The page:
It would mean an end to the humiliation faced by Kashmiris every day
The common perception is that democracy or Jamhuriyat has never been allowed to move beyond Lakhanpur, the last point bordering the Punjab state. Right from 1947 on, the rulers, no matter how important or influential, have been thrust on the people. Elections have often been rigged to select public representatives. As is the common belief, which many now rebut, the 1977 assembly elections were the only fair ones after 1947, and later the 2002 ones, and the rest only had a certain degree of transparency and fairness. But it was the assembly election of 1987 that proved to be the turning point in the history of Kashmir, pushing thousands of youth who had reposed faith in Indian democracy, to armed rebellion. The way those elections were rigged proved to be the last nail in the coffin of Indian democracy in Kashmir.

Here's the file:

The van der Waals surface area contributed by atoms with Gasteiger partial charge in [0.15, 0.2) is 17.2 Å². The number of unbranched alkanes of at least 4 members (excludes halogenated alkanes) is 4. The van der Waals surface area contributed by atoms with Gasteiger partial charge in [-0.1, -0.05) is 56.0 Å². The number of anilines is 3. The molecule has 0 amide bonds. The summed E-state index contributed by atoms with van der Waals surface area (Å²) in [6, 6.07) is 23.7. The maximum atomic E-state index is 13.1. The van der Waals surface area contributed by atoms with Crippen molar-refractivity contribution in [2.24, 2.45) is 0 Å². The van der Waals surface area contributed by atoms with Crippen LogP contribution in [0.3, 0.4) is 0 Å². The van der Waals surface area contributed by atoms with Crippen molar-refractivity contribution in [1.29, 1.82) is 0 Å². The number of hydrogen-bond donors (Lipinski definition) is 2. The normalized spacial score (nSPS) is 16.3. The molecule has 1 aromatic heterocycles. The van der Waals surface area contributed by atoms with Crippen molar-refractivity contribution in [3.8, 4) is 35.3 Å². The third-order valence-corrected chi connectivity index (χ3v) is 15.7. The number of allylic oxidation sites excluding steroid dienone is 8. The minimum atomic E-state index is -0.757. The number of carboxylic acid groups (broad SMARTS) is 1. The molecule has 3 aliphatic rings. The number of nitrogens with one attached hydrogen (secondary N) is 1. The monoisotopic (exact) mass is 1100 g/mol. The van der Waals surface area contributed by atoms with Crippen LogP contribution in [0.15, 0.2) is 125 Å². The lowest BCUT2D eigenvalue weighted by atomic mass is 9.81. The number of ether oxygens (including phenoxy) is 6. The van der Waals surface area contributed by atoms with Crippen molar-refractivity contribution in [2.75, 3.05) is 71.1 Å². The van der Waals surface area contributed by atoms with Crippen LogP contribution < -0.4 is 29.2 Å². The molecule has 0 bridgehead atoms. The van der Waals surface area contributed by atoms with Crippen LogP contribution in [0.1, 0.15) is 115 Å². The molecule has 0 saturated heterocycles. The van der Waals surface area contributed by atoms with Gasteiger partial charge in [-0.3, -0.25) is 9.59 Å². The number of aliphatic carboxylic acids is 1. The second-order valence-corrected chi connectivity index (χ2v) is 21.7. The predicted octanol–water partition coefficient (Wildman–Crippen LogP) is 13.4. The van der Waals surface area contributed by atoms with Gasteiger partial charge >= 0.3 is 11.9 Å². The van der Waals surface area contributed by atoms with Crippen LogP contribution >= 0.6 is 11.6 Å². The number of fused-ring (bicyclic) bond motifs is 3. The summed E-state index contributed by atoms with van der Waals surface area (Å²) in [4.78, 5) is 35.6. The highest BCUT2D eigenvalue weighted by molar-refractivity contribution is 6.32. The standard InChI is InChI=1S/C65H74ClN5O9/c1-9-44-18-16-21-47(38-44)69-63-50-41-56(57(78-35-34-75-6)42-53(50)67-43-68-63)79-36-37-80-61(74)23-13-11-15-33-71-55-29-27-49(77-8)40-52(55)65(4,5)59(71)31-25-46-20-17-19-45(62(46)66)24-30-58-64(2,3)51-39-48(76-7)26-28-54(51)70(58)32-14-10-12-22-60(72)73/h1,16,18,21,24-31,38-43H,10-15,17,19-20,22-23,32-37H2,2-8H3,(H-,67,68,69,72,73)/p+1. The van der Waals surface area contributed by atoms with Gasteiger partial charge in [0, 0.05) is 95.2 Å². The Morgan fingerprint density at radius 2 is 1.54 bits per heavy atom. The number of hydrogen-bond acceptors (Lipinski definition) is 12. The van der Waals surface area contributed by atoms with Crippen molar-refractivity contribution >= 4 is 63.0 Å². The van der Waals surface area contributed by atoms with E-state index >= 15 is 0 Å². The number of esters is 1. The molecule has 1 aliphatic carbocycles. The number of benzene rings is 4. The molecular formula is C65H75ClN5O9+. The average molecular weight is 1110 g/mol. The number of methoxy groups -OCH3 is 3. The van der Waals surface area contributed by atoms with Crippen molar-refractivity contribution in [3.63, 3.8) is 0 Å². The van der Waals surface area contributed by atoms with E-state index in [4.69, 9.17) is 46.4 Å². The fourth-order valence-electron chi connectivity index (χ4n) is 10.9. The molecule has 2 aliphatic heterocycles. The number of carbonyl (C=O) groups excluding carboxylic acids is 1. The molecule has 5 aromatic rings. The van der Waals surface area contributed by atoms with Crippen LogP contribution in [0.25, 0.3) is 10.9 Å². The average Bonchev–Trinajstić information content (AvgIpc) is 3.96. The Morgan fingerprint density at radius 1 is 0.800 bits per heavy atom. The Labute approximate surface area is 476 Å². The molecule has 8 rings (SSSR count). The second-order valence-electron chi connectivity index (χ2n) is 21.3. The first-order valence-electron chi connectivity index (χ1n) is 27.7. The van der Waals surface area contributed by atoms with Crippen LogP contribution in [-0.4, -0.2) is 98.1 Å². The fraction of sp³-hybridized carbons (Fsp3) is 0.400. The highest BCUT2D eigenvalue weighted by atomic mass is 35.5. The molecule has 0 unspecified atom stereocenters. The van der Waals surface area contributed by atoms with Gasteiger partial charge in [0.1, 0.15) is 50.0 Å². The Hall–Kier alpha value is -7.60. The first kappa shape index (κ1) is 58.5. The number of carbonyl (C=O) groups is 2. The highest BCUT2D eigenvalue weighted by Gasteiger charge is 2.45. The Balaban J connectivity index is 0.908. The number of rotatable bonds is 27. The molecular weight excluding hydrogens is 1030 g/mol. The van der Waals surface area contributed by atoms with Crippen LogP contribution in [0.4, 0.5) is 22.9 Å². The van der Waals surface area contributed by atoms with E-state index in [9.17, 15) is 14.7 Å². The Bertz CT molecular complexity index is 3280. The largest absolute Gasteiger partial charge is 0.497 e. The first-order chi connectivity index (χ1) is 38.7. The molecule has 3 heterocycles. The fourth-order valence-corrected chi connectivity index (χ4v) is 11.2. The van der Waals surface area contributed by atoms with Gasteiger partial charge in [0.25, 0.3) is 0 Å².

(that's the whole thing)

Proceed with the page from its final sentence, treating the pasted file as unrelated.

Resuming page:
The youth who were involved in that election process had seen it as a space that could help them find the resolution of the problem besides managing governance on their own terms. What an average Kashmiri wanted was political empowerment that had eluded them for a long time. After militancy broke out, the elected governments did come back but they too lacked empowerment, with strings being pulled directly from Delhi. While the elections are always projected as an answer to the demand for “Azadi”, a resolution for autonomy passed by the same assembly in 2000 was disregarded with contempt by Delhi. Not only has democracy in Jammu and Kashmir been different from the rest of India, the way the democratic spaces have been choked in Kashmir have further dented it. There is even a difference between the two regions of Kashmir and Jammu when it comes to allowing the practice of democracy. For example, Jammu University has a Students Union but in the students of Kashmir University were denied such a union.